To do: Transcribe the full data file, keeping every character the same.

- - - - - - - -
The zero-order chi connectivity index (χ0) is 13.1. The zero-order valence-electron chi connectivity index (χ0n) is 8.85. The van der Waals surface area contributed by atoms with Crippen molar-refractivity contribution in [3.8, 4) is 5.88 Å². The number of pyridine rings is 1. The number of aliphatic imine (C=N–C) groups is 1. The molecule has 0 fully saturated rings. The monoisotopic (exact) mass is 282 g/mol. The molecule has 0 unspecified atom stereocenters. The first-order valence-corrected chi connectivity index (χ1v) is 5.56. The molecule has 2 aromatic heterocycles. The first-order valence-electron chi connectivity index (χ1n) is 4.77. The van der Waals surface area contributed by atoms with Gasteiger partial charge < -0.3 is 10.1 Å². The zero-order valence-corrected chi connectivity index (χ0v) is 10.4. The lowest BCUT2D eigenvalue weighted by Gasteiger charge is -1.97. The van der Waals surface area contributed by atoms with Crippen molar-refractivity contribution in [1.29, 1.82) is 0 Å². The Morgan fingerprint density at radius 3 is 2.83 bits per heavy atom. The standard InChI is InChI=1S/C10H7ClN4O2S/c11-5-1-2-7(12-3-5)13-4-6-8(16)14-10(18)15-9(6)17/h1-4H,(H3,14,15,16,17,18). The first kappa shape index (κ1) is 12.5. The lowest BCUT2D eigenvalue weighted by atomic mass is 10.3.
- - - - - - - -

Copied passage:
The zero-order chi connectivity index (χ0) is 13.1. The zero-order valence-electron chi connectivity index (χ0n) is 8.85. The van der Waals surface area contributed by atoms with Crippen molar-refractivity contribution in [3.8, 4) is 5.88 Å². The number of pyridine rings is 1. The number of aliphatic imine (C=N–C) groups is 1. The molecule has 0 fully saturated rings. The monoisotopic (exact) mass is 282 g/mol. The molecule has 0 unspecified atom stereocenters. The first-order valence-corrected chi connectivity index (χ1v) is 5.56. The molecule has 2 aromatic heterocycles. The first-order valence-electron chi connectivity index (χ1n) is 4.77. The van der Waals surface area contributed by atoms with Gasteiger partial charge < -0.3 is 10.1 Å². The zero-order valence-corrected chi connectivity index (χ0v) is 10.4. The lowest BCUT2D eigenvalue weighted by Gasteiger charge is -1.97. The van der Waals surface area contributed by atoms with Crippen molar-refractivity contribution in [1.29, 1.82) is 0 Å². The Morgan fingerprint density at radius 3 is 2.83 bits per heavy atom. The standard InChI is InChI=1S/C10H7ClN4O2S/c11-5-1-2-7(12-3-5)13-4-6-8(16)14-10(18)15-9(6)17/h1-4H,(H3,14,15,16,17,18). The first kappa shape index (κ1) is 12.5. The lowest BCUT2D eigenvalue weighted by atomic mass is 10.3.